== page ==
Mapbox: Next-Level Mapping

Nathan Schmidt, UI Developer

Article Categories: #Code, #Front-end Engineering, #Visual Design, #Tooling

Posted on

Mapbox stands out as an impressive product, offering a user-friendly API, motion options, and a robust online studio for map styling.

Maps have evolved over the last 25 years

In 1996, MapQuest started offering digital maps, becoming the go-to site for maps. In 2004, Google purchased a start-up map company called Where 2 Technologies. One year later, Google released Google Maps API, allowing web developers to build custom maps onto websites.

Google Maps became the go-to for front-end developers partly because it provided a range of options, but primarily because it was free to use. It was an easy decision to make over asking a client to pay for a map API. Then, in 2018, Google Maps changed its structure to pay-as-you-go. This caused a lot of developers (including me) to start looking into other options.

I heard of Mapbox around the time Google Maps changed its pay structure. I continued to use Google Maps since I was familiar with it and it worked great for the projects I was working on. Recently, however, I built two complex maps using Google Maps and ran into challenges both times. I found it difficult to work with the API and hard to display the stylized map data.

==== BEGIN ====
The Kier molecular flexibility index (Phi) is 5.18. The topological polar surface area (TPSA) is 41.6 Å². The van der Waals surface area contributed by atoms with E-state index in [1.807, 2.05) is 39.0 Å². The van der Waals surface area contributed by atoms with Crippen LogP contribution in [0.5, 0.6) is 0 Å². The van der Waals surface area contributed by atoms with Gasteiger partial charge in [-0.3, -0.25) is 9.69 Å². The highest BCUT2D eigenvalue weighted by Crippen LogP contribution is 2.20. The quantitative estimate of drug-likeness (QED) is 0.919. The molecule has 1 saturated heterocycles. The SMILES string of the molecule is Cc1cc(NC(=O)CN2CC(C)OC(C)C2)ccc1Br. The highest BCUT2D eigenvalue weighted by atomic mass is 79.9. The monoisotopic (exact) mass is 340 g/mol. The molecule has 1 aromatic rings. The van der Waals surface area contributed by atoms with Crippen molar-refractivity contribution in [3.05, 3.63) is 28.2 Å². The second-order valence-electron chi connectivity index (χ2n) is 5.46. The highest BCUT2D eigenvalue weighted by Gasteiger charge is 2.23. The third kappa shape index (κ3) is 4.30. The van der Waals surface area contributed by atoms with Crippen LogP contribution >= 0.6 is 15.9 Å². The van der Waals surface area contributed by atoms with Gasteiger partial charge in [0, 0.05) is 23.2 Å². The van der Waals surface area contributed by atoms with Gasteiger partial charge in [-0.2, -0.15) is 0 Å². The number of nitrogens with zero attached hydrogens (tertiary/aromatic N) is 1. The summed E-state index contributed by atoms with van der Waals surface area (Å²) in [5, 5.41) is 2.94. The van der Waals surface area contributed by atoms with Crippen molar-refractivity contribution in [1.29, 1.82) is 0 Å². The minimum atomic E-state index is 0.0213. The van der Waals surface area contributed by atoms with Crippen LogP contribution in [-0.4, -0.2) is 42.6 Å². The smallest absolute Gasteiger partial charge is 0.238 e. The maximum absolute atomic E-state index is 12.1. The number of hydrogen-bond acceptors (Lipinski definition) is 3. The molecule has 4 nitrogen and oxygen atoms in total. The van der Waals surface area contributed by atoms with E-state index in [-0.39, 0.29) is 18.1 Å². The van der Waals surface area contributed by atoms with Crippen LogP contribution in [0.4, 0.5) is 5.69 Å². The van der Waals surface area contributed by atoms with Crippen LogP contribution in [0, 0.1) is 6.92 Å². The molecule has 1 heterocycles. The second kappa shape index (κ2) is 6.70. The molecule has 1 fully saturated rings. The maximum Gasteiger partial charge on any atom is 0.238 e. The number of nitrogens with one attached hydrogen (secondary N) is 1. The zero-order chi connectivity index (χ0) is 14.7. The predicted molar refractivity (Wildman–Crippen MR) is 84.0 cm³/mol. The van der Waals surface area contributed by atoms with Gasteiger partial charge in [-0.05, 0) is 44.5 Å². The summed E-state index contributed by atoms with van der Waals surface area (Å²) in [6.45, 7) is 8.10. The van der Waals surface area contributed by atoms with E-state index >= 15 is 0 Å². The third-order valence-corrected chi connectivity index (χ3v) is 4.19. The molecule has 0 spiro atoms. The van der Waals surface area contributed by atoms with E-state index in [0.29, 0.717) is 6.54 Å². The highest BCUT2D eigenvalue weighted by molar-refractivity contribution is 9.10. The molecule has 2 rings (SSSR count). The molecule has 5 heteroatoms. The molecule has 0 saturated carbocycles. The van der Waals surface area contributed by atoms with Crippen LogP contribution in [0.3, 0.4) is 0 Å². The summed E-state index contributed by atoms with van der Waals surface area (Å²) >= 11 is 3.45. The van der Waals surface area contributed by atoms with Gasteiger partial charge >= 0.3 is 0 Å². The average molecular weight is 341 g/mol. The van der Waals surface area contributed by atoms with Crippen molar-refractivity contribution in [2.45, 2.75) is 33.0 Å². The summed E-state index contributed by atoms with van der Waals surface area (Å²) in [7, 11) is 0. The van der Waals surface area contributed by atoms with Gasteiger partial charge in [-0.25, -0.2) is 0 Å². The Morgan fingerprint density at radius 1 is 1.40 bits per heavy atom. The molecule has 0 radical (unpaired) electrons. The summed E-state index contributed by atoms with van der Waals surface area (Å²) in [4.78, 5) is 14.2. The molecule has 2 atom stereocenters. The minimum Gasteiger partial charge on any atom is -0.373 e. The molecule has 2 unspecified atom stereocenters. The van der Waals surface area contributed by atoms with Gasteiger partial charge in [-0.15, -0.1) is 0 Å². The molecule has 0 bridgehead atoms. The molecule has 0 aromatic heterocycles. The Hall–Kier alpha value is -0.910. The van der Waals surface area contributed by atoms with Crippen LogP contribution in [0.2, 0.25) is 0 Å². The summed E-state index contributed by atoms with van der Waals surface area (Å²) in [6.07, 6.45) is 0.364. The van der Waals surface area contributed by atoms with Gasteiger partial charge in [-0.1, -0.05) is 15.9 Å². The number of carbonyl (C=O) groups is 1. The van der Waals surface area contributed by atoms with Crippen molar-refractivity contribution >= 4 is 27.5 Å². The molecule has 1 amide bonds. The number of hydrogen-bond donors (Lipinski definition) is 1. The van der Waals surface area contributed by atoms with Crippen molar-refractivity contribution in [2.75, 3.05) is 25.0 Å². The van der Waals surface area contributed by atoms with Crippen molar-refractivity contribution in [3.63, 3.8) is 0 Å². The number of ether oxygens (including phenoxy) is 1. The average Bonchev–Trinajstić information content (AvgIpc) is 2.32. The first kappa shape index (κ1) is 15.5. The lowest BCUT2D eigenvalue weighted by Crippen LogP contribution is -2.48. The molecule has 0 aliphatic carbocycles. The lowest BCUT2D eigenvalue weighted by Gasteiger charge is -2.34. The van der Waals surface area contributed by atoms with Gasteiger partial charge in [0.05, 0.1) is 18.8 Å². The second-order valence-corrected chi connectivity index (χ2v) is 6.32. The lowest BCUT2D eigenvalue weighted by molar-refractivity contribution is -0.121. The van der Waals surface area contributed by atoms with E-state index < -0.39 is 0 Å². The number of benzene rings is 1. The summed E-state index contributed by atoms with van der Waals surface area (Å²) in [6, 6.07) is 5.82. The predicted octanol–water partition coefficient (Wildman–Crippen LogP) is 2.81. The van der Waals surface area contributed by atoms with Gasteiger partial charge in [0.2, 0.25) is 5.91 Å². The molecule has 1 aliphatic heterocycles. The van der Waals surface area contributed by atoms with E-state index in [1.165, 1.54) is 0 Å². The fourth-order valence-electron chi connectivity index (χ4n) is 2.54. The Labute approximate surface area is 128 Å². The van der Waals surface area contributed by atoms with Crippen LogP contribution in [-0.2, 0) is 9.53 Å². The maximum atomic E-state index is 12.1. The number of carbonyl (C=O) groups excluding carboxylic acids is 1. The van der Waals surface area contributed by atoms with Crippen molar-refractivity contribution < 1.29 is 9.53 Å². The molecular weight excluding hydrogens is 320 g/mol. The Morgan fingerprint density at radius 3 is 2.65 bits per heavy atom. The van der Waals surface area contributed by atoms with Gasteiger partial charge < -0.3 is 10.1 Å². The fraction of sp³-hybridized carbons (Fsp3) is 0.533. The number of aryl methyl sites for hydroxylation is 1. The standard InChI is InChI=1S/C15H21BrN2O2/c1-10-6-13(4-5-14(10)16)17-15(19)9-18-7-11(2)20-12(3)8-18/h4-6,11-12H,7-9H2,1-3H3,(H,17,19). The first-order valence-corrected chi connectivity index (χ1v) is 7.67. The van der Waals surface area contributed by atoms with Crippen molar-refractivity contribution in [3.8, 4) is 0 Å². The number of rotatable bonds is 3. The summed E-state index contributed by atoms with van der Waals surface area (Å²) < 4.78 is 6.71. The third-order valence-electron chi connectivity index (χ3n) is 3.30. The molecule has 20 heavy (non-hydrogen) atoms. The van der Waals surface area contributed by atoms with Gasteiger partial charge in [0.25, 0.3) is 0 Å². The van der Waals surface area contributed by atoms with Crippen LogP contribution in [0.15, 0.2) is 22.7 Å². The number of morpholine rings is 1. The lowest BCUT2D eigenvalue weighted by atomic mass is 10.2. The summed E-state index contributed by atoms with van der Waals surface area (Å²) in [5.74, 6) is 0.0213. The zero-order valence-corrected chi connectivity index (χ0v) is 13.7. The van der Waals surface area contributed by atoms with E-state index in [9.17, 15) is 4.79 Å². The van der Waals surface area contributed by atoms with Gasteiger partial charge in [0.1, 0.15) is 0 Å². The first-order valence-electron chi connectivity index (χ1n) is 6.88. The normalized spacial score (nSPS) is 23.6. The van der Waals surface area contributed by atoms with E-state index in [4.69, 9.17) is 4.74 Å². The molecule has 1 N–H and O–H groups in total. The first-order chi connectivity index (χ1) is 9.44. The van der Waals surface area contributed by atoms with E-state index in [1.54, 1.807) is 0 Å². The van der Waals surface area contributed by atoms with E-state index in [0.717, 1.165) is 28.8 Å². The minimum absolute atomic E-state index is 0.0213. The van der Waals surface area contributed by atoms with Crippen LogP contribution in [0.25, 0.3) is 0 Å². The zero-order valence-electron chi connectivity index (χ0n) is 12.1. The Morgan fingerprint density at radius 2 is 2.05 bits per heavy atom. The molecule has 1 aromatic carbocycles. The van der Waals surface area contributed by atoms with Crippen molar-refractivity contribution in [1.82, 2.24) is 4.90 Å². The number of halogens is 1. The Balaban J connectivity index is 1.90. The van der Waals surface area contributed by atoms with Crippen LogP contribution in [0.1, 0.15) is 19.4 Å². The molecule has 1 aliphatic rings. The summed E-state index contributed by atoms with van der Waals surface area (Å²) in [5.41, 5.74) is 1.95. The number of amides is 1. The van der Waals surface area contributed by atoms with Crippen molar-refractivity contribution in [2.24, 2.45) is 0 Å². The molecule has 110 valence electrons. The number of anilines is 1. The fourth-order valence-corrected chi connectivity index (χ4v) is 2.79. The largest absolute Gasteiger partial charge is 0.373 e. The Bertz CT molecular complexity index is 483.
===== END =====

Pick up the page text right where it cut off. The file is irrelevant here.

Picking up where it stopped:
Exploring Mapbox

So, I decided to research and explore Mapbox's API. To my surprise, I found it very easy to work with. First of all, Mapbox's exceptional documentation includes simple how-to’s and in-depth API reference pages, enabling me to quickly get started as well as easily look up specific parameter variables.


A common request I have gotten over the years is, “Can you adjust the zoom and pan motion?” With Google, the answer was, “Not really.” But Mapbox has built-in options for both zoom and pan motion. They also have options to set easing, duration, and speed. This allows designers and developers to style and design a map to match the brand or website

Mapbox allows you to animate along a path on the map using FreeCamera. View the full animation example in Mapbox Documentation..

You can use FreeCamera to animate the map camera (viewpoint) to move along a path or around a 3D point. You can add animated overlays using Canvas, video, or images. For example, you could add a pulsing dot for a location or show the current weather system.

Map Design

When using Google Maps, I have spent hours adjusting the map style to match the designs. Even still, a lot of the styling was simply not achievable. Mapbox, on the other hand, makes it easy.

Mapbox Studio is like Photoshop or Figma allowing you to edit and design any aspect of the map.

You can change the fonts, icons, and global colors; add terrain; and set zoom level colors. All these options can be set and adjusted in your code, but the real powers come from Mapbox Studio. It's like Photoshop or Figma, allowing you to design and customize every part of your map. Mapbox Studio will also enable you to share the design with the client —send the link for development and download the map style when you are ready for production.